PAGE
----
Page last updated at 20:03 GMT, Monday, 5 May 2008 21:03 UK

Oil hits $120 a barrel milestone

Oil rig
Oil prices have risen relentlessly this year

The price of a barrel of oil has risen above $120 for the first time, driven by concerns about the situations in Nigeria and northern Iraq.

US light sweet crude rose to a record of $120.36 a barrel in morning trading in New York before falling back to a record close of $119.97 - up $3.65.

Another factor pushing up the oil price has been the US dollar's weakness as investors opt to back commodities.

Since the beginning of the year, oil has hit a string of new highs.

This has led to gas and petrol prices reaching unprecedented levels, in many parts of the world.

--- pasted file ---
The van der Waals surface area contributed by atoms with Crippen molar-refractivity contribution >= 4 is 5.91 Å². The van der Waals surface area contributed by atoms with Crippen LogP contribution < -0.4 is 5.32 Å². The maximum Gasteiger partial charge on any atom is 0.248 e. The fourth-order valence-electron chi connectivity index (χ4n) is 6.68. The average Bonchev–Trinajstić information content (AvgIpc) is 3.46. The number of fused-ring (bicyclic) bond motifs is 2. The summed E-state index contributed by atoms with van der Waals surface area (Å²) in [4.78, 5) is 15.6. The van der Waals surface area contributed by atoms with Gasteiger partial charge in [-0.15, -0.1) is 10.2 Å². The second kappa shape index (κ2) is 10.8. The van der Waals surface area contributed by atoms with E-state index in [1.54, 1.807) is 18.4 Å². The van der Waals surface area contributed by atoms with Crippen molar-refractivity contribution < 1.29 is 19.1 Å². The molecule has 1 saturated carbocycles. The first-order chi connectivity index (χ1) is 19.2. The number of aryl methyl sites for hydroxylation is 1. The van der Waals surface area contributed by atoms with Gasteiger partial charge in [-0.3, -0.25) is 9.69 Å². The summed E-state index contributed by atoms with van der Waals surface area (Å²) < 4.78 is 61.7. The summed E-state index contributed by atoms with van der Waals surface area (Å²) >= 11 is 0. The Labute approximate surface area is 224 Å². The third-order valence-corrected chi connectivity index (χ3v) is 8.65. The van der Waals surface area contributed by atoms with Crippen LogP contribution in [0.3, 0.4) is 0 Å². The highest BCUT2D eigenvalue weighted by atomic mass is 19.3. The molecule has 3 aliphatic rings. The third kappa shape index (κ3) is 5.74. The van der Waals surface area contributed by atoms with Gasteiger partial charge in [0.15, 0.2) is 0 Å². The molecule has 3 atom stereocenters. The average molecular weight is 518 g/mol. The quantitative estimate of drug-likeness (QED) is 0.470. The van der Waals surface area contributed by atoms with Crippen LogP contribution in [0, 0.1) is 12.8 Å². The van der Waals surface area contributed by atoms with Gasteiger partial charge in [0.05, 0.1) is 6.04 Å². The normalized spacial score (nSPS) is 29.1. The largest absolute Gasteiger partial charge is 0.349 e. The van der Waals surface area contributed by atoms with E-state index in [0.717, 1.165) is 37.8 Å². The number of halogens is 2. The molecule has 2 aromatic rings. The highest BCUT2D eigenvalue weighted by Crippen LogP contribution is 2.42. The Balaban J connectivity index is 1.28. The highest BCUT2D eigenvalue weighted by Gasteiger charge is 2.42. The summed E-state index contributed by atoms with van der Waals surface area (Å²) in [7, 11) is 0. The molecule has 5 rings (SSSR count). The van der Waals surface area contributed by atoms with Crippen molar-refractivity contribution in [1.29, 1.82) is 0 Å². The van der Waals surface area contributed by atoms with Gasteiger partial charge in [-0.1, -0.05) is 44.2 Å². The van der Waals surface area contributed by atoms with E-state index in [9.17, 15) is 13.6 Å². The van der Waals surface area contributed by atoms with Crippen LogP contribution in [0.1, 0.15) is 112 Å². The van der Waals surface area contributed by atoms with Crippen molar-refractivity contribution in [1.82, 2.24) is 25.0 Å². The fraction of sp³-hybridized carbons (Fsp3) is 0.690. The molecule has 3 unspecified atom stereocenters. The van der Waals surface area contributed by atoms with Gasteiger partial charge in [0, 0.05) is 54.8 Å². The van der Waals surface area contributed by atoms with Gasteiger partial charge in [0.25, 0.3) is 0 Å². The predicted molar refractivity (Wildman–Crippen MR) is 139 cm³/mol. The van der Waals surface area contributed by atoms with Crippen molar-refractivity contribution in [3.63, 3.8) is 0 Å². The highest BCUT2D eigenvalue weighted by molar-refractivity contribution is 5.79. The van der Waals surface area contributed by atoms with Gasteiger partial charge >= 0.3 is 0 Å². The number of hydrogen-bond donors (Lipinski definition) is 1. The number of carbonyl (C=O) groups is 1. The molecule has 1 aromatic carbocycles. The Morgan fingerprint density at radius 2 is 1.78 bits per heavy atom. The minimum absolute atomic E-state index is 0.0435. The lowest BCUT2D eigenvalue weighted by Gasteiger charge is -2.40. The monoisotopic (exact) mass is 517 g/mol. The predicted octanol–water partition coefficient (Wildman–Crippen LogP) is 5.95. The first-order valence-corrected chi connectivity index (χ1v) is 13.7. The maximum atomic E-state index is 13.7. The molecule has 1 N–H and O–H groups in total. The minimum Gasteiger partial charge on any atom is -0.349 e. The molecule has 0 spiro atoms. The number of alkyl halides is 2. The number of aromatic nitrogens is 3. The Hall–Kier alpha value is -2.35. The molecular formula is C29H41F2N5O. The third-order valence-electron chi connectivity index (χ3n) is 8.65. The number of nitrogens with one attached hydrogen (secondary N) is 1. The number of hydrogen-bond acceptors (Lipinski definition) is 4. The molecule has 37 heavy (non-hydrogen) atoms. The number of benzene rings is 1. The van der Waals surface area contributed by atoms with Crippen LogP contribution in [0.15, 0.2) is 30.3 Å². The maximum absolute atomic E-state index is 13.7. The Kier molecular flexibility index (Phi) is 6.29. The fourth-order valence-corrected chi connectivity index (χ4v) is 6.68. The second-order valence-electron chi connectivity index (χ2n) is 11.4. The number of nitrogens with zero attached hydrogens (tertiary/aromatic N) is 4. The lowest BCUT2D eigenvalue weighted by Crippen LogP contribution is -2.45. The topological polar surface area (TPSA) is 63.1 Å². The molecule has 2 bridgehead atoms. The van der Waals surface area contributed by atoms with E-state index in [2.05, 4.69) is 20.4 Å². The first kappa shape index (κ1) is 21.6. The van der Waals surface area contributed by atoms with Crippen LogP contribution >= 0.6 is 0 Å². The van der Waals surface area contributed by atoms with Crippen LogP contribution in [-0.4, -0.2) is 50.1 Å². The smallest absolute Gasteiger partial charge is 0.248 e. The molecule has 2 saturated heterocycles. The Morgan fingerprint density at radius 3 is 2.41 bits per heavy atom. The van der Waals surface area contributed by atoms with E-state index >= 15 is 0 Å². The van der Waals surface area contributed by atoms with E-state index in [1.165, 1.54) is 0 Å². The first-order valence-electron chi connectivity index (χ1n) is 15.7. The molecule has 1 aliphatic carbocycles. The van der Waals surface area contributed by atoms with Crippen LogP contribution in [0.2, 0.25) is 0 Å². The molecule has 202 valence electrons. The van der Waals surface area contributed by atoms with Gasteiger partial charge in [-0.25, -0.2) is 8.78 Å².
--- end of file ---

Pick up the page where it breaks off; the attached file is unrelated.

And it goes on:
'Lingering hotspot'

In Northern Iraq, Turkish forces have renewed cross-border raids against Kurdish insurgents.

Meanwhile in Nigeria, rebels have attacked oil wells and pipelines which feed an export terminal.

"Nigeria is the lingering hotspot the markets will be focusing on," said MF Global analyst Ed Meir.

He added that while some production in the oil-rich African nation, there were "reports of fresh violence, as another pipeline explosion has shut in more oil production".

The relationship between currency markets and commodity prices is a relatively new phenomenon, Damian Cox from John Hall Associates told the BBC last week.

"Since about August, commodities appear to have been responding to movements in the currency markets," he said.

"As the dollar has weakened, some people have moved into commodities."

In the past, a weakening US dollar would have been seen as a sign of weakness in the US economy, which would have meant that demand for oil was likely to fall and so the oil price would fall.

But now, some traders see commodities such as oil as a hedge against declining currencies.

So, if they were worried about the dollar falling in value, they might sell dollars and buy oil, for example.

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